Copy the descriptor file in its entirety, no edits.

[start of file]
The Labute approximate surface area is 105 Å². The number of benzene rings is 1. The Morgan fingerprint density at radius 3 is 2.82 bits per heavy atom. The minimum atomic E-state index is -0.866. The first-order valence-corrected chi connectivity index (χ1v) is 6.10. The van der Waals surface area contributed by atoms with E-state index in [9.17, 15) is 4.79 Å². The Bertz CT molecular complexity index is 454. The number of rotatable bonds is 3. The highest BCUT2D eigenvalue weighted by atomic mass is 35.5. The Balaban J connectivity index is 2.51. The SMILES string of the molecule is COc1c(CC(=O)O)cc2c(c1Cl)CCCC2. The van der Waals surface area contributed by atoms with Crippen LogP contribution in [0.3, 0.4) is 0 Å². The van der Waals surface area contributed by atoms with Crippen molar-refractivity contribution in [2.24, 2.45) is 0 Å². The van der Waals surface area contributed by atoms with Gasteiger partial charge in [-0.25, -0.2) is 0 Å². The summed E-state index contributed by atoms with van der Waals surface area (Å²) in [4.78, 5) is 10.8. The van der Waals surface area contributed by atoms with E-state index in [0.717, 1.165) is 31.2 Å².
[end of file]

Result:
The Labute approximate surface area is 105 Å². The number of benzene rings is 1. The Morgan fingerprint density at radius 3 is 2.82 bits per heavy atom. The minimum atomic E-state index is -0.866. The first-order valence-corrected chi connectivity index (χ1v) is 6.10. The van der Waals surface area contributed by atoms with E-state index in [9.17, 15) is 4.79 Å². The Bertz CT molecular complexity index is 454. The number of rotatable bonds is 3. The highest BCUT2D eigenvalue weighted by atomic mass is 35.5. The Balaban J connectivity index is 2.51. The SMILES string of the molecule is COc1c(CC(=O)O)cc2c(c1Cl)CCCC2. The van der Waals surface area contributed by atoms with Crippen LogP contribution in [0.3, 0.4) is 0 Å². The van der Waals surface area contributed by atoms with Crippen molar-refractivity contribution in [2.24, 2.45) is 0 Å². The van der Waals surface area contributed by atoms with Gasteiger partial charge in [-0.25, -0.2) is 0 Å². The summed E-state index contributed by atoms with van der Waals surface area (Å²) in [4.78, 5) is 10.8. The van der Waals surface area contributed by atoms with E-state index in [0.717, 1.165) is 31.2 Å².